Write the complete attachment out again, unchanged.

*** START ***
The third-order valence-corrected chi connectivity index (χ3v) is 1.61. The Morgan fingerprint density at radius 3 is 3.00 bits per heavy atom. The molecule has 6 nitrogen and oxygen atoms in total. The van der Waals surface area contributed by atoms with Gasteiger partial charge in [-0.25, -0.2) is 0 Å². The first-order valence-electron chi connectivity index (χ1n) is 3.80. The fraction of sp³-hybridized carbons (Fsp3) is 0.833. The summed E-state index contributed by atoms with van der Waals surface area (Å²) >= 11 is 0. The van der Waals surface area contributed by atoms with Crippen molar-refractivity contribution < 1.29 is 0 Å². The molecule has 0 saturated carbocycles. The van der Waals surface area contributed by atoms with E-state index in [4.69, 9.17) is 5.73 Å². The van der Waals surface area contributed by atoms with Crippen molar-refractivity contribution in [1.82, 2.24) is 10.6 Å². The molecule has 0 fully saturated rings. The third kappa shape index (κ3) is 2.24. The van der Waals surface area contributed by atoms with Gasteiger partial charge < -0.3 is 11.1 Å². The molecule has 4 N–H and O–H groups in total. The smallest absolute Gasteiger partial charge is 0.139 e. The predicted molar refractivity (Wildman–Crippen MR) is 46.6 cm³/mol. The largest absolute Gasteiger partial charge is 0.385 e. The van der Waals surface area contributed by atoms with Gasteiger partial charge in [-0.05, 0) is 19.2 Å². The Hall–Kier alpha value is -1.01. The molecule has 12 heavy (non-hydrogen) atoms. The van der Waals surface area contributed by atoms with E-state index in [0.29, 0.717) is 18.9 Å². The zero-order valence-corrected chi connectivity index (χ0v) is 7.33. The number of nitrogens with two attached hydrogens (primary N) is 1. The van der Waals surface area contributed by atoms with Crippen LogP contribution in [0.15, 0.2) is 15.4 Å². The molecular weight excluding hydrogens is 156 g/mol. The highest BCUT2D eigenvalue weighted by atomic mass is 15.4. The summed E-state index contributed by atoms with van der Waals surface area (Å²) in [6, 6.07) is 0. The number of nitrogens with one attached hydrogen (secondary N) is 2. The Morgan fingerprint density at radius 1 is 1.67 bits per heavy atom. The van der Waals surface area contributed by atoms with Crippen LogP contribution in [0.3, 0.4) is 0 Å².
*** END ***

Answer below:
The third-order valence-corrected chi connectivity index (χ3v) is 1.61. The Morgan fingerprint density at radius 3 is 3.00 bits per heavy atom. The molecule has 6 nitrogen and oxygen atoms in total. The van der Waals surface area contributed by atoms with Gasteiger partial charge in [-0.25, -0.2) is 0 Å². The first-order valence-electron chi connectivity index (χ1n) is 3.80. The fraction of sp³-hybridized carbons (Fsp3) is 0.833. The summed E-state index contributed by atoms with van der Waals surface area (Å²) >= 11 is 0. The van der Waals surface area contributed by atoms with Crippen molar-refractivity contribution < 1.29 is 0 Å². The molecule has 0 saturated carbocycles. The van der Waals surface area contributed by atoms with E-state index in [4.69, 9.17) is 5.73 Å². The van der Waals surface area contributed by atoms with Crippen molar-refractivity contribution in [1.82, 2.24) is 10.6 Å². The molecule has 0 fully saturated rings. The third kappa shape index (κ3) is 2.24. The van der Waals surface area contributed by atoms with Gasteiger partial charge < -0.3 is 11.1 Å². The molecule has 4 N–H and O–H groups in total. The smallest absolute Gasteiger partial charge is 0.139 e. The predicted molar refractivity (Wildman–Crippen MR) is 46.6 cm³/mol. The largest absolute Gasteiger partial charge is 0.385 e. The van der Waals surface area contributed by atoms with Gasteiger partial charge in [-0.05, 0) is 19.2 Å². The Hall–Kier alpha value is -1.01. The molecule has 12 heavy (non-hydrogen) atoms. The van der Waals surface area contributed by atoms with E-state index in [0.29, 0.717) is 18.9 Å². The zero-order valence-corrected chi connectivity index (χ0v) is 7.33. The number of nitrogens with two attached hydrogens (primary N) is 1. The van der Waals surface area contributed by atoms with Crippen LogP contribution in [0.15, 0.2) is 15.4 Å². The molecular weight excluding hydrogens is 156 g/mol. The highest BCUT2D eigenvalue weighted by atomic mass is 15.4. The summed E-state index contributed by atoms with van der Waals surface area (Å²) in [6, 6.07) is 0. The number of nitrogens with one attached hydrogen (secondary N) is 2. The Morgan fingerprint density at radius 1 is 1.67 bits per heavy atom. The van der Waals surface area contributed by atoms with Crippen LogP contribution in [0.3, 0.4) is 0 Å².